A major hurdle facing the residents of Pakistan’s Federally Administered Tribal Areas (FATA) is the century-old colonial law that still governs it—the 1901 Frontier Crimes Regulation (FCR).  Harrison Akins gives a brief overview of the FCR’s history and structure, followed by an analysis of the current opposition to the government’s plan for reforming FATA’s legal framework.

Emerging from the turmoil of over a decade of Taliban attacks, military operations, and U.S. drone strikes, tribesmen from Pakistan’s Federally Administered Tribal Areas (FATA) are now making their voices heard in a movement lauded as the “Pashtun Spring”. With over 1.4 million people re-settled since 2009 following years of displacement, many innocent Pashtun have felt stereotyped and targeted by the government, as their homeland remains affected by extremism. This fact was laid bare by the January 2018 killing by police of a Pashtun shopkeeper Naqeebullah Mehsud in Karachi. In response, thousands of young Pashtun marched in the streets of Islamabad, dubbed the “Pashtun Long March”, clamouring for justice and their full rights as Pakistani citizens.

However, a major hurdle facing the residents of this border region is the century-old colonial law that still governs it—the 1901 Frontier Crimes Regulation (FCR). The FCR severely curbs FATA inhabitants’ rights, permitting the government to enact collective punishment, displace villages without compensation, and arrest individuals for up to three years without charges. Nasirullah Khan Wazir of the Pakistan Tehreek-e-Insaaf party and from South Waziristan Agency called the FCR “a black law dating back to the colonial era…It is inhuman and tribesmen have consistently been rejecting it. Tribesmen no longer want to live under its tyranny.”  This essay will provide a brief overview of the FCR’s history and structure, followed by a discussion of the current opposition to the government’s plan for reforming FATA’s legal framework.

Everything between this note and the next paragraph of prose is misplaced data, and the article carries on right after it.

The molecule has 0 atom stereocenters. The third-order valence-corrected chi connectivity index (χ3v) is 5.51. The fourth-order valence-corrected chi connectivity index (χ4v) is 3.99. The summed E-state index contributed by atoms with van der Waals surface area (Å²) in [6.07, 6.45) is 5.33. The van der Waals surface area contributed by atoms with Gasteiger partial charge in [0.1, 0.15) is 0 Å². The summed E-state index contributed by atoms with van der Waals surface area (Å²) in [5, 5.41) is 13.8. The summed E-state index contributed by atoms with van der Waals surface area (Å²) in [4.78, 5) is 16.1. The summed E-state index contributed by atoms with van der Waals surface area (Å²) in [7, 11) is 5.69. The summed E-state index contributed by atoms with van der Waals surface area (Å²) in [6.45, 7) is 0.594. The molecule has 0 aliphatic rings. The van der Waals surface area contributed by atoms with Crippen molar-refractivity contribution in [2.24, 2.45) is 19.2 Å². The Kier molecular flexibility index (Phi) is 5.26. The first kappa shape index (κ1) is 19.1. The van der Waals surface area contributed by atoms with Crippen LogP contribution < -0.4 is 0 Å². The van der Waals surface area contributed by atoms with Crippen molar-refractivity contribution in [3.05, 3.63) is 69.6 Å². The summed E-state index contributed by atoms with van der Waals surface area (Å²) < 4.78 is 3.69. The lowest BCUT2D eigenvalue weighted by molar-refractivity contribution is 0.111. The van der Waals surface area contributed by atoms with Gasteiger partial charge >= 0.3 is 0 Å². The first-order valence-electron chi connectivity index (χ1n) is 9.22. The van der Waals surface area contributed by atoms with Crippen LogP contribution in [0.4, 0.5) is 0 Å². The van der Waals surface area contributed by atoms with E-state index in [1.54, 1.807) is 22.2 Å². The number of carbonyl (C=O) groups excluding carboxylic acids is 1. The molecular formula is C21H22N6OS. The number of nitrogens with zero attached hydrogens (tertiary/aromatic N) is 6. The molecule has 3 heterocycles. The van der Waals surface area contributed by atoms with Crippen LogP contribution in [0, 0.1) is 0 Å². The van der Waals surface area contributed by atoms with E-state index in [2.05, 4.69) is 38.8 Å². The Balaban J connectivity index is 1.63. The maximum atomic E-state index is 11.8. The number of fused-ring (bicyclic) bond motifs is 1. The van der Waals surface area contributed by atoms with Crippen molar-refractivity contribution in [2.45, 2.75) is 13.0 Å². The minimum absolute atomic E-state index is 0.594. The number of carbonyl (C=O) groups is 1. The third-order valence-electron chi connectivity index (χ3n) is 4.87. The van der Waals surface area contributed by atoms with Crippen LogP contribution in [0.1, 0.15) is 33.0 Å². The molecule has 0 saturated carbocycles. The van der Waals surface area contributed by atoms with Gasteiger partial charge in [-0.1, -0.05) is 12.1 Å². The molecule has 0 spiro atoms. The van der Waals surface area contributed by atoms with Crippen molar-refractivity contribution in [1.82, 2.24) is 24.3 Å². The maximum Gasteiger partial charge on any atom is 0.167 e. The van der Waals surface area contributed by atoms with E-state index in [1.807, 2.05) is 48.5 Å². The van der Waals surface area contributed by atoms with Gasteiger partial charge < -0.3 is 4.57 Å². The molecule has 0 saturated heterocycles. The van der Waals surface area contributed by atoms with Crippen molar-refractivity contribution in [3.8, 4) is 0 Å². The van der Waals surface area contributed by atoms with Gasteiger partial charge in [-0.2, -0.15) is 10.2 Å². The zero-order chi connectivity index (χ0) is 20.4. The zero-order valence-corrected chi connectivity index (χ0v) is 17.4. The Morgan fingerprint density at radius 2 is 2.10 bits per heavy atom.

At FATA Declaration media briefing in July 2013 at Islamabad, Pakistan. The tension between the elders and the youth date back decades.  The younger generation has, however, opposed this position and pushed for FATA’s expedited integration into KP. Image Credit: FATA Reforms/ Flickr/CC BY-SA 2.0 

Set amidst the Great Game in which the UK and Russia jockeyed for position in Central Asia, the British implemented the FCR in 1901 strictly to maintain law and order in the strategic northwest border region with Afghanistan and keep its tribes ‘on side’. The law maintained the internal autonomy and customs of the Pashtun tribes, legally recognising the authority of the malik (elder) within the jirga (council of elders) to make decisions and providing them with an allowance. The colonial authorities also dispatched a political agent (PA) to represent British interests. Granted almost unlimited legal authority, the PA simultaneously served as chief of police, judge, and executioner, backed by the ever-present threat of military force. Given the limitations of government presence in the mountainous region, however, the PA found it necessary to work through tribal structures, further strengthening the role of the malik.

At the creation of Pakistan in 1947, the FCR was maintained within FATA, despite its anti-democratic provisions. The government feared disrupting the status quo of the region given concerns over relations with Afghanistan, which had declared the Durand Line invalid and laid claim to Pakistan’s Pashtun regions, allying with India in the process. FCRwithin Pakistan  It denied FATA residents their basic political and legal rights—appeal, wakeel (lawyer), and daleel (argument)—the right to appeal a conviction, the right to legal representation, and the right to present evidence. Universal suffrage was only introduced in 1997. Before this, only recognised maliks were allowed to vote. Derided by human and civil rights groups, the FCR left FATA in an enforced stagnation, limiting development and economic opportunities.